Dec 12, 2014 by Staff Sgt. Torri Ingalsbe, Air Force Public Affairs Agency
Washington DC The commander of Air Force Space Command talked about the fundamental relationship between space operations and everyday life - not only for the military, but for the American people - during a breakfast at the Capitol Hill Club, Dec. 5.
Gen. John E. Hyten, the AFSPC commander, explained the complexities of global space operations, and how they're a seamless and invisible part of day-to-day living.
"When you look at what we do in space, it's truly the most joint element of our military," Hyten said. "Everything we do is critical to the operations of (all services) - it's critical to our economy and to the world - it's basically embedded in everything we do."
He talked about the history behind aerospace, the integration of air and space and the fact that space is no longer a benign environment, but is becoming a domain.
"We don't ever want to go to war in space, but we need to be prepared to fight a war in that environment," he said. "You figure out how to operate through that threat environment. One of the oldest precepts in war is the best way to avoid war is to be prepared for war."
His future plans for AFSPC include integrating space and cyber, the ability to command and control space assets, and increasing space situational awareness - all to prepare for that environment.
"As we look forward in the future we have to figure out how to deal with this kind of environment," Hyten said. "We have to build resilient architectures. We have to figure out how we're going to work with the other elements of our nation's power to fight through any kind of threat that we have to - and we will."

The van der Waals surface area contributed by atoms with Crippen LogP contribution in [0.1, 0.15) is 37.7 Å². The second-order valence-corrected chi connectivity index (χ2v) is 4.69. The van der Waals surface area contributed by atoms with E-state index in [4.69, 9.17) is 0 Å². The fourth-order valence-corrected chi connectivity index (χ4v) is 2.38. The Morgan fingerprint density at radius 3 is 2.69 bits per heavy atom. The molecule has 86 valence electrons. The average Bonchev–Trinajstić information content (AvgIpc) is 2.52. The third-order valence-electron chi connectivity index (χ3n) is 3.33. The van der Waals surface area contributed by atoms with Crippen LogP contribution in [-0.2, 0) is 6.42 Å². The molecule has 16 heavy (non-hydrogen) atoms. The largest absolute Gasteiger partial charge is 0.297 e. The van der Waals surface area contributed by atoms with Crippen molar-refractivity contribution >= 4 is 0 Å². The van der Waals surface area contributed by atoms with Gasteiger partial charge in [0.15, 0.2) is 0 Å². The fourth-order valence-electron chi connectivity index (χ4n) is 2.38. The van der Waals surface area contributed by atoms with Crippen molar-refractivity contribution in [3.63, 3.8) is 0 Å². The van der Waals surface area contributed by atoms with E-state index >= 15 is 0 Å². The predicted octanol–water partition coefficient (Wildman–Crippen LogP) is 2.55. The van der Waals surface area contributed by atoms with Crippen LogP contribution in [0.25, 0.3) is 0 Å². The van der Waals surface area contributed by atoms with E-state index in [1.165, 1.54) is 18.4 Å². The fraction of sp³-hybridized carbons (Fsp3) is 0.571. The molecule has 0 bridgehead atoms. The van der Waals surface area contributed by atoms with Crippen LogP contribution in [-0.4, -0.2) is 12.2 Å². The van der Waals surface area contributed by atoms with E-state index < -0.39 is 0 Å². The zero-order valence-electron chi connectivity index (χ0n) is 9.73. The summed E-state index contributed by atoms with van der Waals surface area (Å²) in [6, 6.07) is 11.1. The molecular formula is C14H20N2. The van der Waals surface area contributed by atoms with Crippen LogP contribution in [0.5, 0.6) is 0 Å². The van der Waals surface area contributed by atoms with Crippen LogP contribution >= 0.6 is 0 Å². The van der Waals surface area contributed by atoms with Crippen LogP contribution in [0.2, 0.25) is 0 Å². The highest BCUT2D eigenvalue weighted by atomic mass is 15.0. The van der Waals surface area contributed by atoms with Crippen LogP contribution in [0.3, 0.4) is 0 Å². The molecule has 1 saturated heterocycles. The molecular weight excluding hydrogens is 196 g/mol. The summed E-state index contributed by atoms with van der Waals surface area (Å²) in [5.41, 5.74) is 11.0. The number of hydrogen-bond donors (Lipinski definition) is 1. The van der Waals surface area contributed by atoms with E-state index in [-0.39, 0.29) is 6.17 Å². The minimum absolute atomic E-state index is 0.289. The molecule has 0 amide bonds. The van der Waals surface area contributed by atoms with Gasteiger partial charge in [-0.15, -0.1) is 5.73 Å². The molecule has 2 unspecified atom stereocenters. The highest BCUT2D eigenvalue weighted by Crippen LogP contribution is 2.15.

The current space programs are on track and working well, Hyten said. His focus is becoming more efficient in procurement, and working with partner agencies to make the ground capability and architecture match the current space capabilities.
"We're going to look at a whole bunch of different ways to do business in the future," he said. "We're going to figure out how to be effective deliverers of capabilities and effects, and build the right tools as we walk into that. The key to our future is going to be updating the ground architecture to look at delivering integrated effects to warfighters around the world."
The commercial sector in space operations is something Hyten said he is excited about, and sees as an opportunity to increase the Air Force's capabilities to support the warfighter and the American people. It is one piece of his plan to modernize operations and be more prepared for any future contested environment. Another important piece of this plan is changing the perception many people, including Airmen, have about space and cyber.
"The future of the United States Air Force is the integration of air, space and cyberspace," Hyten said, "to deliver singular effects on the battlefield in the most effective, efficient way possible and to allow the warfighters of today and the future to have unbeatable advantage on the battlefield."